The new club attempted to automatically join the professional J.League in 1999 but the Japanese FA only permitted them entry to the third-tier amateur Japan Football League (JFL) and additionally ruled they would not be eligible for promotion to the J2 League at the end of the club’s first season. Unexpectantly, Yokohama FC won the JFA title in their debut season and were thus denied promotion with Mito Hollyhock getting promoted instead. However, Yokohama successfully defended their JFA title in the following season meaning the club was finally allowed to join the J.League for the 2001 season.
Yokohama FC’s initial stay in the J2 League was a difficult one as a lack of financial power in comparison with other teams in the league resulted in the club finishing in the bottom half of the J2. Yokohama FC’s financial situation was so poor that they didn’t even own their own football ground or a clubhouse, and the players did everything themselves including carrying the goalposts and washing their own jerseys. Under such circumstances, it meant that their 2006 campaign became so memorable and captivated the Japanese football community. Despite the club finishing in eleventh position in 2005, Yokohama managed to shock everyone by finishing the 2006 campaign as the J2 champions and getting promoted to the J1 League for the first time – nine years after the Flügels’ final appearance in the top flight.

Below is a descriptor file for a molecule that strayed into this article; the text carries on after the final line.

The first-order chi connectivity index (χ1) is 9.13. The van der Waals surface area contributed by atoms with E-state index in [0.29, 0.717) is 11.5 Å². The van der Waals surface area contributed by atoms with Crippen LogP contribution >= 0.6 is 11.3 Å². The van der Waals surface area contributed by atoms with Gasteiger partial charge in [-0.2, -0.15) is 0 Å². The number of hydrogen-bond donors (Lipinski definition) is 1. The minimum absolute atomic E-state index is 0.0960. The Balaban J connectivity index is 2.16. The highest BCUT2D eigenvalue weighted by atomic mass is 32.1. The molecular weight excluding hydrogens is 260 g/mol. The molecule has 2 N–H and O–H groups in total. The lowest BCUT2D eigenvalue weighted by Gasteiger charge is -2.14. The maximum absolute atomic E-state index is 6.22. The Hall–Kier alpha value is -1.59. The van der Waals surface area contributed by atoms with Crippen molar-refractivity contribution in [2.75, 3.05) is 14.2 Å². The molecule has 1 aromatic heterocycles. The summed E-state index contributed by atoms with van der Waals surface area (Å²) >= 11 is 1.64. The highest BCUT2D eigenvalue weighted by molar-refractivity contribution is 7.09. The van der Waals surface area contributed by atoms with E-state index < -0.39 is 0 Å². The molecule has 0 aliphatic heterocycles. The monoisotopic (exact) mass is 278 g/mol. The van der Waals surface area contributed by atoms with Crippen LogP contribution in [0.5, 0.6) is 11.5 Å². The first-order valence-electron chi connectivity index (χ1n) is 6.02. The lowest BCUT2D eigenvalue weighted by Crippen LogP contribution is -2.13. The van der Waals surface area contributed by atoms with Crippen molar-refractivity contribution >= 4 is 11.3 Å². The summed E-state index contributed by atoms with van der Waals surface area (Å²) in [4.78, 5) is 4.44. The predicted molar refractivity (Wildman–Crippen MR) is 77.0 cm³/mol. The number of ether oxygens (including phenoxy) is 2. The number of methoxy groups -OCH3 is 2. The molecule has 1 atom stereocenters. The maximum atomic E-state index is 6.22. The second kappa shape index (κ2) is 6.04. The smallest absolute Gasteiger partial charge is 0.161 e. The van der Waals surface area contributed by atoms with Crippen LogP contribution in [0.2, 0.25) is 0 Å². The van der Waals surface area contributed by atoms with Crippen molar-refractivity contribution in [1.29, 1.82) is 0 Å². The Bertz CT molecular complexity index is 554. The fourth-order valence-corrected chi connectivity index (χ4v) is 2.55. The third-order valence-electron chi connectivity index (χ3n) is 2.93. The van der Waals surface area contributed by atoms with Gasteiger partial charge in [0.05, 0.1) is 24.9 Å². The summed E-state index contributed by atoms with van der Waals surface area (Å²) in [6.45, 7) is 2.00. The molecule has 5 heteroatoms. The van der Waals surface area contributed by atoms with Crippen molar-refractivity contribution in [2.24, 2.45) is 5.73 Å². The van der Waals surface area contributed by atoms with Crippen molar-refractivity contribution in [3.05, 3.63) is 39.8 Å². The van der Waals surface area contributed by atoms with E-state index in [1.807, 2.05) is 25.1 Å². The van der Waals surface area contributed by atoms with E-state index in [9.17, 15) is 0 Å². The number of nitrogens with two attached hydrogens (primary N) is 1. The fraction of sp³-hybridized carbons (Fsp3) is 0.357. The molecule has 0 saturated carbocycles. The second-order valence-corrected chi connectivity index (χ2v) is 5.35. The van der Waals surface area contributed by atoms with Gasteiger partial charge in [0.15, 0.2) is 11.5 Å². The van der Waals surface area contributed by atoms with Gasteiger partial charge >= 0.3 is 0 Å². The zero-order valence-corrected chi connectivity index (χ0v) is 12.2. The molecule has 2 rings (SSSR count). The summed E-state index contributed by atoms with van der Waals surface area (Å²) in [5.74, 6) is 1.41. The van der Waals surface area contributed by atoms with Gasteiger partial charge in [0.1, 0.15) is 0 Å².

Sadly, Yokohama’s first season in the J1 was a brief stay as they were relegated after just one season by finishing rock bottom of the league having earned just 16 points from their campaign. Their return back to the second tier would result in another lengthy stay by competing for twelve consecutive seasons in the J2, more often finishing mid-table in the league. It wouldn’t be until the late 2010s that the club consistently challenged for promotion once again. They achieved a third-place finish in 2018, missing out on automatic promotion by goal difference, before failing the playoffs when they lost to sixth-placed team Tokyo Verdy through a 97th-minute injury-time winner to cap off an agonising conclusion to the season. However, Yokohama managed to heal the heartbreak of the previous campaign when they achieved their second promotion to J1 in the 2019 season by finishing as runners-up to J2 champions, Kashiwa Reysol.